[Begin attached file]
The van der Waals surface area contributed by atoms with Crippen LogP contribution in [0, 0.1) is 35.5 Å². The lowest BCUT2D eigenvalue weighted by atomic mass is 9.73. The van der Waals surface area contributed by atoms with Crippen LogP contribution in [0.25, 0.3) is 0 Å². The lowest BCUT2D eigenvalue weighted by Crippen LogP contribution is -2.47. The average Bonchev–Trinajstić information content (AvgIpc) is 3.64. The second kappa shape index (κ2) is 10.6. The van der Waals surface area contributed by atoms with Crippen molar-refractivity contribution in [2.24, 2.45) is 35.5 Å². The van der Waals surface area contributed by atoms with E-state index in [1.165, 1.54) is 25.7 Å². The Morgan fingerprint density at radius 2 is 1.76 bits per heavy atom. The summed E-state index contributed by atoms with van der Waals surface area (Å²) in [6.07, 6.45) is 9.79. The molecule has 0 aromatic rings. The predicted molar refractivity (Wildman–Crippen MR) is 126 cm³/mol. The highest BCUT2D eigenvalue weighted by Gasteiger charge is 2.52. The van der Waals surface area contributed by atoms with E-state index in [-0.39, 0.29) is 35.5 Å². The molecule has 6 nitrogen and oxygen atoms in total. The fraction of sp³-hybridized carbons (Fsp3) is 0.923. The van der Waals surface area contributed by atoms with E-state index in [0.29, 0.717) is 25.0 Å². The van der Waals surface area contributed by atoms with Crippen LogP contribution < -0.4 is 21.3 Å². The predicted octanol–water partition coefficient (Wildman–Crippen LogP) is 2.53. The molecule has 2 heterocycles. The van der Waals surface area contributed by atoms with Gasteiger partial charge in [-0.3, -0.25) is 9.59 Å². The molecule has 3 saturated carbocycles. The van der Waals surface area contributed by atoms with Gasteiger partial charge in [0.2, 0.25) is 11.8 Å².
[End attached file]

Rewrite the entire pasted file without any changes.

The van der Waals surface area contributed by atoms with Crippen LogP contribution in [0, 0.1) is 35.5 Å². The lowest BCUT2D eigenvalue weighted by atomic mass is 9.73. The van der Waals surface area contributed by atoms with Crippen LogP contribution in [0.25, 0.3) is 0 Å². The lowest BCUT2D eigenvalue weighted by Crippen LogP contribution is -2.47. The average Bonchev–Trinajstić information content (AvgIpc) is 3.64. The second kappa shape index (κ2) is 10.6. The van der Waals surface area contributed by atoms with Crippen molar-refractivity contribution in [2.24, 2.45) is 35.5 Å². The van der Waals surface area contributed by atoms with E-state index in [1.165, 1.54) is 25.7 Å². The Morgan fingerprint density at radius 2 is 1.76 bits per heavy atom. The summed E-state index contributed by atoms with van der Waals surface area (Å²) in [6.07, 6.45) is 9.79. The molecule has 0 aromatic rings. The predicted molar refractivity (Wildman–Crippen MR) is 126 cm³/mol. The highest BCUT2D eigenvalue weighted by Gasteiger charge is 2.52. The van der Waals surface area contributed by atoms with E-state index in [-0.39, 0.29) is 35.5 Å². The molecule has 6 nitrogen and oxygen atoms in total. The fraction of sp³-hybridized carbons (Fsp3) is 0.923. The van der Waals surface area contributed by atoms with E-state index in [0.29, 0.717) is 25.0 Å². The van der Waals surface area contributed by atoms with Crippen LogP contribution < -0.4 is 21.3 Å². The predicted octanol–water partition coefficient (Wildman–Crippen LogP) is 2.53. The molecule has 2 heterocycles. The van der Waals surface area contributed by atoms with Gasteiger partial charge in [-0.3, -0.25) is 9.59 Å². The molecule has 3 saturated carbocycles. The van der Waals surface area contributed by atoms with Gasteiger partial charge in [0.2, 0.25) is 11.8 Å².